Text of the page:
With Canada facing what’s on track to be its worst wildfire season on record – and climate change fueling ever more destructive blazes – climate experts and offset developers are concerned it could be a harbinger of what’s to come.

On June 3, British Columbia fire officials spotted a blaze that has impacted the BigCoast Forest Climate Initiative project, according to Domenico Iannidinardo, senior vice president for forests and climate at Mosaic Forest Management Corporation, which runs the project.

“About 100 hectares of our 40,000 hectare project was involved in this fire,” or about 0.25% of the project, Iannidinardo told Bloomberg Green. That’s an area equivalent to roughly 140 football pitches worth of forest.

So far, little is known about how the fire will impact BigCoast’s carbon removal capacity or how much carbon has been released. Werner Kurz, senior research scientist in the Canadian Forest Service, said its emissions could be up to 32,250 tons of carbon dioxide equivalent, depending on the fire’s severity. The impact is “clearly not trivial” for BigCoast or the local area, he said, but it’s a “rounding error” in terms of the climate impact of the wildfires that have ravaged the province.

As of June 23, crews had suppressed the fire so it was no longer spreading. Mosaic said that assessing the emissions from the area that was burned “will take some time.” They will be incorporated into future carbon accounting and be independently verified. Still, Iannidinardo described the “disturbance” as “negligible.”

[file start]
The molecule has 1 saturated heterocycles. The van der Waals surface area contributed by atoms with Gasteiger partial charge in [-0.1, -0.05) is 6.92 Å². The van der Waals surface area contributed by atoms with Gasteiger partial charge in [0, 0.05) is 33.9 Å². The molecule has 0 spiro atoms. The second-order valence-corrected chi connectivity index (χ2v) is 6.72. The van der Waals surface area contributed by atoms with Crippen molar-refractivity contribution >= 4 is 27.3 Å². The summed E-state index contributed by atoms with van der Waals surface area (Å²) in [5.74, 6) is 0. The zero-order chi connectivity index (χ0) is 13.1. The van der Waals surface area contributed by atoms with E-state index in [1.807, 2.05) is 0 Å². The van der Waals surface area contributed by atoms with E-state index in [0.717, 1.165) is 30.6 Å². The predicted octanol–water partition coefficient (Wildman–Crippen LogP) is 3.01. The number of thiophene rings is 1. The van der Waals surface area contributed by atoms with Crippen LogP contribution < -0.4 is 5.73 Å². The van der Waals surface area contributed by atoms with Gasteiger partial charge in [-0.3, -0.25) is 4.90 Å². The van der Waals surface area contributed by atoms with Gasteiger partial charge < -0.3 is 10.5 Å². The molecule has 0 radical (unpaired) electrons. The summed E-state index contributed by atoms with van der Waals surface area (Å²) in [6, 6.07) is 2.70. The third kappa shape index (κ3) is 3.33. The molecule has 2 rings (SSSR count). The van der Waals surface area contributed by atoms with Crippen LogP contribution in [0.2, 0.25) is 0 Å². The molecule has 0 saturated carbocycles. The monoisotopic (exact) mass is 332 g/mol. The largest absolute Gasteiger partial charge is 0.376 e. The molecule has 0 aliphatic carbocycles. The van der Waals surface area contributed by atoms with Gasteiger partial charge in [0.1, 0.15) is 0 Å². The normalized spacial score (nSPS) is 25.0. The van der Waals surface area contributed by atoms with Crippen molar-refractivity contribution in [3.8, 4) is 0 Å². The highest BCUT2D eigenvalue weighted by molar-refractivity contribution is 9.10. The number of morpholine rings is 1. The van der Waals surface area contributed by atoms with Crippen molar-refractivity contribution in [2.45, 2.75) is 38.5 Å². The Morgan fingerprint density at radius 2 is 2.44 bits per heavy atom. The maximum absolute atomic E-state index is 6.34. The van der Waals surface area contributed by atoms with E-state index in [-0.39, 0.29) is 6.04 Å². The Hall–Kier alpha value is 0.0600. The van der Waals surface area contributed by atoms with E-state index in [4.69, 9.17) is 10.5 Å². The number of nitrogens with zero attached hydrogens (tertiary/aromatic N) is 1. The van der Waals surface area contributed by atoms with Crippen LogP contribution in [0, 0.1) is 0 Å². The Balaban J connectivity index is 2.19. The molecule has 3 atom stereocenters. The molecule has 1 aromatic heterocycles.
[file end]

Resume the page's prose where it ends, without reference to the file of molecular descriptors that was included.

Companies and countries are increasingly relying on carbon offsets to reach their emissions targets, a tool used in an attempt to compensate for their climate pollution by investing in projects that reduce or remove emissions elsewhere. But climate scientists and activists say the instruments, including those based on forests, aren’t generally effective at mitigating climate change, despite decades of experimentation and improvement. They point to forest fires – which are increasing in severity partly due to climate change – as a big reason. Grayson Badgley, research scientist at CarbonPlan, a U.S.-based nonprofit​, said it’s a “risky bet” to count on trees – temporary stores of carbon – to compensate for the carbon dioxide released by burning fossil fuels that stays in the atmosphere for centuries.